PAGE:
Biden's Rebuff of the Saudis Undermined Peace | Opinion

President Joe Biden's foreign policy has displayed a confusing mix of obsessions, from Afghanistan to Ukraine. But one consistent theme has been the attempt on the part of many Obama administration alumni to revive their old boss' pivot in the Middle East away from longtime allies in Israel and Saudi Arabia to a new alignment based on a rapprochement with Iran.

That's the context for last week's news that China has brokered a peace deal, of sorts, between Iran and Saudi Arabia.

The two longtime foes will reestablish diplomatic relations and the Saudis have received promises, in theory guaranteed by China, that Iran will cease trying to undermine and overthrow the monarchy via its terrorist auxiliaries in the region.

That's a coup for Beijing that further reinforces its effort to establish itself as a global superpower to rival the United States. But it's also a sign that the Saudis understand their traditional alliance with the Americans, which was predicated on getting security in exchange for oil, is meaningless under a president like Biden, whose combination of weakness and prejudice against their country left them vulnerable to the Iranians.

The Saudis, like the rest of the Middle East, know the United States is no longer, in the parlance of the region, the "strong horse" whose enemies fear it.

By contrast, Iran regularly shows its contempt for the United States. It thumbed its nose at Biden by coming to the aid of Russia after the latter's illegal invasion of Ukraine. Tehran is supplying Moscow with drones that have been among its most effective weapons.

More importantly, Iran thwarted Biden's quest for a new nuclear deal which would, like its 2015 predecessor from which former president Donald Trump withdrew, more or less guarantee that Tehran would eventually get an atomic weapon. But the Iranian regime quickly realized it could become a threshold nuclear power without the West's official acquiescence and need not fear any repercussions from Biden.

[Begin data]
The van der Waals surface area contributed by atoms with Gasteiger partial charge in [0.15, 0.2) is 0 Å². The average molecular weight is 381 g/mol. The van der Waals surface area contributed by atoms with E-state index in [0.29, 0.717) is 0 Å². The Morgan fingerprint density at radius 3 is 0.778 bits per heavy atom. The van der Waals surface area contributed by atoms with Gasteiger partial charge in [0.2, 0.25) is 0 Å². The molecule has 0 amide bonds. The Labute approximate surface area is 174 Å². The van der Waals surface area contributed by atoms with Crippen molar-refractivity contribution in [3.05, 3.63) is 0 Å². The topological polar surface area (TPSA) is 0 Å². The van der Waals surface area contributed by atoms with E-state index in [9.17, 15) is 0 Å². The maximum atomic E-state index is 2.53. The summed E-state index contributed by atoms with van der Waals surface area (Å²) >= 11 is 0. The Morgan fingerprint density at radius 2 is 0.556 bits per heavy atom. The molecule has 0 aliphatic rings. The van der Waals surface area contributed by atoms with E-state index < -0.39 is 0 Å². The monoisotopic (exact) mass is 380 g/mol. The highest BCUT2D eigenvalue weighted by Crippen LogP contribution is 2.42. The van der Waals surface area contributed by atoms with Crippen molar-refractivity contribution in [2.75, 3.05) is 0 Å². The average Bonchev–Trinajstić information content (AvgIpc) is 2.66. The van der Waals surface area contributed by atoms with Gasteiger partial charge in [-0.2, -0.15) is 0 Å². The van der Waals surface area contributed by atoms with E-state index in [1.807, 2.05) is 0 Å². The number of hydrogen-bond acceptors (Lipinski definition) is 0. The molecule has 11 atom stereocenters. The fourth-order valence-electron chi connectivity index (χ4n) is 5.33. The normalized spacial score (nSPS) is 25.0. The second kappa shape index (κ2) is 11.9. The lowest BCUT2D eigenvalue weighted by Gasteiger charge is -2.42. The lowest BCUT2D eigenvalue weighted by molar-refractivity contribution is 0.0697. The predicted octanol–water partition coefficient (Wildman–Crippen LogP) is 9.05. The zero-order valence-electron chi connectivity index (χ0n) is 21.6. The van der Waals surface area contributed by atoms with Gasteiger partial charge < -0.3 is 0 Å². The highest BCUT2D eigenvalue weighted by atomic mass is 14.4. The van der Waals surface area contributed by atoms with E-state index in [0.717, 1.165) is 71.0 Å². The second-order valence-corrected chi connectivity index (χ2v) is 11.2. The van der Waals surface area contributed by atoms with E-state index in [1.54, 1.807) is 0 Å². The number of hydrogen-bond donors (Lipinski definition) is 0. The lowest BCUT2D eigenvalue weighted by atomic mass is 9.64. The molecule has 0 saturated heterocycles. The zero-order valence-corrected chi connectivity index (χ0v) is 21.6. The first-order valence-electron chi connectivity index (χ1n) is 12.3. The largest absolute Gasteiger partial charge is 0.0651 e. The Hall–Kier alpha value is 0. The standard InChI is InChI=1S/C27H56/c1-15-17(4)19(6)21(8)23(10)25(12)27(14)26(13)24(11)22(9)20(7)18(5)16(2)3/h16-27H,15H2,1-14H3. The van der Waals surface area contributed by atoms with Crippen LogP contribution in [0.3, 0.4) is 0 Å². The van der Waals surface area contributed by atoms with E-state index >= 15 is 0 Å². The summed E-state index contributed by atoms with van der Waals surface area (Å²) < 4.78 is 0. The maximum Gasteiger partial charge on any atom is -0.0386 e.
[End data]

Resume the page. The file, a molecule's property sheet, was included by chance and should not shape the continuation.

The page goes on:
A more sensible White House would understand that rebooting the alliance with the Saudis was just common sense after Iran's rebuff. Following up the Trump administration's success with the Abraham Accords would have been even smarter. Helping the Saudis to normalize relations with Israel—with which it already had a tacit alliance against Iran—would help constrain Tehran's efforts to foment unrest throughout the region and make it easier for Washington to turn to Riyadh for more oil production during an energy crunch.

Instead, Biden's open contempt for Prince Mohammed bin Salman and the willingness of Democrats to treat his autocratic regime as a unique threat to human rights—while seeking to enrich and empower a far more dangerous tyranny in Tehran—sent a clear message to MBS that doing the Americans' bidding when the Ukraine-Russia war led to an energy shortage was not in his country's interests. Now he's showing that he's come to the not-unreasonable conclusion that rather than depend on an administration that is uninterested in Saudi security, he'd be better off trying to cool down the conflict with the Iranians.

Mohammad Bin Salman